So Sonia Elijah is making the same specious argument Peter Doshi did in his editorial in British Medical Journal in January 2021, which I refuted in detail in my blog post that same month. It seems she is making the mistake of not realizing that “suspected but unconfirmed cases” in the protocol refers to individuals receiving PCR tests because that had a symptom from a large pre-specifed list that triggered a PCR test, but for which the PCR test was negative. The authors of the FDA briefing document choosing the term “suspected but unconfirmed cases” for those with negative PCR tests was a poor choice that has contributed to this confusion and led many to misinterpret what it means.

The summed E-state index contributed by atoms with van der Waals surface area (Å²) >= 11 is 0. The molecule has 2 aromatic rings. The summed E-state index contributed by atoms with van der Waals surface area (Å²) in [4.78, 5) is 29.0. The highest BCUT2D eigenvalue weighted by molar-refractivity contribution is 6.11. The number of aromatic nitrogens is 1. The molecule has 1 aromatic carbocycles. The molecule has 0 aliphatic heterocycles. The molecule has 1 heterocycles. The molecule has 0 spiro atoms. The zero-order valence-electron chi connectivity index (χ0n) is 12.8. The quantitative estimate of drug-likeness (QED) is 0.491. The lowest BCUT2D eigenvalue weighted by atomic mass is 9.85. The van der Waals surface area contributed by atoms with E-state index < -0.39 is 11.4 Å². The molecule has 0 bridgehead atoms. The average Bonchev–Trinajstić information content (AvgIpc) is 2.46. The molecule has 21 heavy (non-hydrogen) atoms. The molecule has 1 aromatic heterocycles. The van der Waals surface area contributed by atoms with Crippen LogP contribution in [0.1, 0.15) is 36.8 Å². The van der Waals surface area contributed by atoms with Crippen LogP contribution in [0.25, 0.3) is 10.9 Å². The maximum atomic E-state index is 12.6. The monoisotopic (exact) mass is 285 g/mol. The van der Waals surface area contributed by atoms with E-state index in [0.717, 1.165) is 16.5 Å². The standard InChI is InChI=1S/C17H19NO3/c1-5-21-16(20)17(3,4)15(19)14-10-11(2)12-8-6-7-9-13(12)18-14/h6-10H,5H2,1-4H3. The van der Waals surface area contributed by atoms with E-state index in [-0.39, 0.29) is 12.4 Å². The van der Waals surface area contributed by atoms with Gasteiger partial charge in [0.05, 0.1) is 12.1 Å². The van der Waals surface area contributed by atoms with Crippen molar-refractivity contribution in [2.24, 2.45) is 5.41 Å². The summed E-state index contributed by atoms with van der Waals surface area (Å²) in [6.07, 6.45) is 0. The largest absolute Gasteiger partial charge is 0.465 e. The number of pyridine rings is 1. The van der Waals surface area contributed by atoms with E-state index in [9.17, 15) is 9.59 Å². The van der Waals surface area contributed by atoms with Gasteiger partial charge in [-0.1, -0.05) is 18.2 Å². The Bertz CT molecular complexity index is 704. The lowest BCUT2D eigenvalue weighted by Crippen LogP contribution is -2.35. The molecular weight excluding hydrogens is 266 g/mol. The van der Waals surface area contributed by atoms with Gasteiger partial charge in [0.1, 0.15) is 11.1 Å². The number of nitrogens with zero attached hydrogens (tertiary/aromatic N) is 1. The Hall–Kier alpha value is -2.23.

So the argument made by Sonia Elijah suggesting the “real VE” of the Pfizer vaccines is 12% is an old one dating back to January 2021, and an erroneous one. The fact this claim is spreading virally around social media without confirmation or justification, and with very few questioning where it came from or whether it was a legitimate claim, shows how easy it is for unsubstantiated and false claims to quickly spread on social media, where they find a large set of receptive ears ready to believe and promote the claim without any documentation or justification, primarily because it feeds the narrative they believe and are promoting.